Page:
Thursday, July 17, 2014 We had a good night’s sleep and woke up around 7:30. Randy got to try out the sofabed.
We had breakfast and got ready for a drive on the Going-To-The-Sun Road. It was sunny with a forecasted high of 90 degrees. We left the campground at 9:20 and waited in line to get in at the park entrance. With 3 lanes, it seemed we were always in the slow lane, no matter how many times we switched lanes to find a faster one. (Just like at the grocery store.) Once we entered the park we were on the Going-To-The-Sun Road (GTTSR). Going-To-The-Sun Road is a 52 mile road that runs from West Glacier to St. Mary through Logan Pass. Most people think that it got it’s name because it is so high up, but it is named after the mountain that the Indians named Going-To-The-Sun Mountain. We stopped to snap this picture of Lake McDonald showing the mountain’s reflections in the calm water. It probably wouldn’t look like that on the way back.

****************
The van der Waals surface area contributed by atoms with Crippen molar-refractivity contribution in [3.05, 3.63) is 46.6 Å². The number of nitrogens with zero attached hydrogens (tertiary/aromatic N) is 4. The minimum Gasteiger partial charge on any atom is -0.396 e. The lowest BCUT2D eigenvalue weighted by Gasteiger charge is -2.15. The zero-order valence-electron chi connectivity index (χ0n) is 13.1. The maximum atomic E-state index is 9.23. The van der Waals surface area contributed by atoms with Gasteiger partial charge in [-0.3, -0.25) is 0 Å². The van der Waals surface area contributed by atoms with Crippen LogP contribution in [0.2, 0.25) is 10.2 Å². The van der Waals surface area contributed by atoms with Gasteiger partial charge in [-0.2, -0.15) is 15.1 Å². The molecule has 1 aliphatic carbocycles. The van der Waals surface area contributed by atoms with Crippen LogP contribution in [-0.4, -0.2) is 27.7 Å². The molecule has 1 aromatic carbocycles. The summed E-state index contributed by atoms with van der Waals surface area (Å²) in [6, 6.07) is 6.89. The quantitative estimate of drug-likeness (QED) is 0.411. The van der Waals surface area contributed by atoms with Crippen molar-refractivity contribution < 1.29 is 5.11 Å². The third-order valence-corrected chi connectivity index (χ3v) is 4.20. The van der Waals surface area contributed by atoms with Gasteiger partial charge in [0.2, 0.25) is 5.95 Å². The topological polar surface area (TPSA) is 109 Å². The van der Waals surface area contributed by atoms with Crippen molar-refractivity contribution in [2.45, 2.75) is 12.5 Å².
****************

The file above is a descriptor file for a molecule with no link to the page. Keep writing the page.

We didn’t stop to look at McDonald Falls or Avalanche Creek because we would do that another day. We wanted to get up to Logan Pass before the parking lot became full. Randy was the driver, I was in the front passenger seat, and Bob strapped himself into the middle seat in the back to compensate for his fear of heights. A beer helps calm the nerves!
We did make a couple of stops on the way up for picture ops, but it was very hazy and not the best conditions for a crisp picture. The forest fires here in Montana and the state of Washington were causing smoky/hazy conditions here.
The road followed the shore along McDonald Lake for about 10 miles and then along McDonald Creek for another 10 minutes. From there, we started to climb and the higher we went the clearer it got. This was our first view of Heaven’s Peak (8,987 ft.) and what a sight it was.
We passed through one of our first of a couple of tunnels today.
The road came too close to the edge at times, but all it took was a glance away to keep the fear factor down.
This guy better have some brakes left when he gets to the bottom. Bikers cannot ride on this road between the hours of 11:00-4:00.
The ride was beautiful! At times, waterfalls splashed right onto the road.
We pulled off to the side for this photo op of the Garden Wall, this jagged ridge which is part of the Continental Divide and separates the Many Glacier area of the park and the Lake McDonald valley.
There were waterfalls all around us….one more spectacular than the next.